Thursday, May 5, 2011

Bright Idea

As I was cursing under my breath at the insanity of paying almost $50 to fill up the tank on a Nissan this weekend, it occurred to me that I really didn't know how much the gas itself cost.  I knew what I paid for it, but how much of that is taxes and such?  Looking at the receipt, all I saw was the raw amount, not a list of prices for everything that's included.

When you buy groceries, you don't just get a short slip of paper with the final amount.  You get an itemized list of what you bought, and how much each of those items cost, along with a sub-total, the amount of tax due, and a grand total.

Why can't they do that with gas receipts?  If the excise, sales, and other taxes were listed out, people might realize that it's not the gas station that's making a lot of money from high gas prices.  Heck, even the evil petroleum companies aren't making that much more than they were when gas was retailing for $2 a gallon.  But I guarantee that the huge percentage of tax that's paid on each and every dollar spent on fuel would cause even the biggest VW Beetle driving hippie to scream in frustration at the pump and slap a Gadsden Flag sticker on the bumper.


MrG's said...

Agreed, same principle goes with people knowing how much they pay in taxes. You will get the "I got $$$ back, but no clue how much they actually paid. If we had to write a tax for the full burden of taxes on April 15, the jerks in office wouldn't have been able to run the budget up on us. Witholding is a democrats best friend next to unions...

Shepherd K said...

Federal gas tax is 18.4 cents for unleaded and 24.4 cents for diesel. State tax varies from 0 cents in Alaska to 46.1 cents for unleaded in California. Those figures are as of July 2009.

A barrel of crude is 42 gallons. At $100 a barrel for crude, about $2.38/gallon of gas is just the cost of the oil itself (42 gallons of crude doesn't get exactly 42 gallons of gas, but it's close). Drilling more oil gets supply up which helps with the cost. However, that's just part of the equation.

The cost of actually refining the crude to gas is difficult to measure, but I can tell you most estimates indicate that the existing refineries are running pretty close to full capacity and there hasn't been a new one built in 30 years. So, even if we drill here and drill now, there is an upper limit to how much gas can be produced. Adding a refinery or two would ease that burden and the cost since newer technology could be employed for greater efficiency and cost savings. Bear in mind that companies will not build an overabundance of capacity into the system, but it's safe to say there is some room for growth here.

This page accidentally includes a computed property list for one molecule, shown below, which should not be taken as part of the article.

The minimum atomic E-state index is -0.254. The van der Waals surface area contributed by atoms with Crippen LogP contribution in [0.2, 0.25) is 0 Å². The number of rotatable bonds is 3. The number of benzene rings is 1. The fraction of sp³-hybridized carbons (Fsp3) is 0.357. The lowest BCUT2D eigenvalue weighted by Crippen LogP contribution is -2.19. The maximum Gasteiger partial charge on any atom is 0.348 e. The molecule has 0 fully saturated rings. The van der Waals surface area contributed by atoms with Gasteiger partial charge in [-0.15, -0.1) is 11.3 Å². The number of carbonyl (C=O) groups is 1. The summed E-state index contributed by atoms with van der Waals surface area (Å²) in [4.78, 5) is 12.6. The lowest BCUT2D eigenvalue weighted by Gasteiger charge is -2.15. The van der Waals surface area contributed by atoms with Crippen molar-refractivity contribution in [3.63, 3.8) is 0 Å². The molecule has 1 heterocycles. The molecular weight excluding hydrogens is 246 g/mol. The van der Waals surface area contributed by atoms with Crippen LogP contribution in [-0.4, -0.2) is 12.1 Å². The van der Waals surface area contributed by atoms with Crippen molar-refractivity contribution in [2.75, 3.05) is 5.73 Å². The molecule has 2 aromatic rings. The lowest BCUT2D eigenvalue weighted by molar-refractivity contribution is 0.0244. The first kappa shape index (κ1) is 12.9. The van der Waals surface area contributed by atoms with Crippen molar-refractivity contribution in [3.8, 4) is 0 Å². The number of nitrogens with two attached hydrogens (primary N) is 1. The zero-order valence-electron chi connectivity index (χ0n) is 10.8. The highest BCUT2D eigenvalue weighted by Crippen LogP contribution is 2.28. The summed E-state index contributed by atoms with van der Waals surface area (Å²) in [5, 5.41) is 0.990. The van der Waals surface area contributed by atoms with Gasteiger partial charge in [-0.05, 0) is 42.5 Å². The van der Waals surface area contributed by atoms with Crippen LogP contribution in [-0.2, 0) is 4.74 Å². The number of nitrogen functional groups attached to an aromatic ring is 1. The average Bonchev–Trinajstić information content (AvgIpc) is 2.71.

The last pieces of the puzzle are the transportation and retailing costs. The oil has to get from the rig to the refinery and from there to the gas station. That ain't free either. I don't remember the exact percentages, but fuel transport costs accounted for something like 10% of the cost of a gallon. The poor retailers are really getting the shaft though. They might make 3 to 10 cents a gallon which is less than a 10% margin before adding in transaction costs (7% for most credit cards) and operating costs. If you don't come in to buy some overpriced snacks or coffee, they're barely breaking even.

Jennifer said...

Unfortunately, most of the register systems don't allow for that. I'm not sure the fuel companies are even allowed to disclose that information in that fashion, but it would prevent a lot of angry phone calls. And the cost involved with people defacing the fuel pumps themselves in protest.
Full Disclosure: I work in the corporate office of one of the large chain fuel stops.

Ruth said...

Tax rates as of Jan 2011, not cool.

DaddyBear said...

Thanks guys. Wow, I knew it was bad, but I didn't think it was that bad. In Kentucky, in order to fill up the 20 gallon tank on the minivan, which I do on average every 5 days, I'm paying $8.18 in taxes. That's 73 fillups every year, which costs me $597.14. That's just the gas it takes to do the stuff I do every day like drive to work and back. If we take a trip or whatever, it adds to that total. I probably spend about 2/3 of that to keep the Irish Woman's car gassed up, for $386.62, and about the same for the truck.

So in gas taxes alone, we're spending almost $1400.00 just to get back and forth to work and the grocery store. To put that in other terms, At $3.85 a gallon, that's 364 gallons of gas, or a little more than 18 tanks of gas. That's more than 1/4 of the gas I will burn in the minivan in a year.

Ruth said...

If you're still paying under $4 a gallon I'm movin' in. I put gas in my tank on Wednesday at $4.03 a gallon at the cheapest place I could find without going out of my way.

DaddyBear said...

The prices around here fall somewhere between $3.81 a gallon at the gas station near my work to $4.02 a gallon closer to home. Interestingly enough, the price of gas hasn't been jacked up to astronomical levels during the Kentucky Derby. Usually it goes up at least 25 cents a gallon this weekend. Guess they think they've found the threshold of pain for the market around here.

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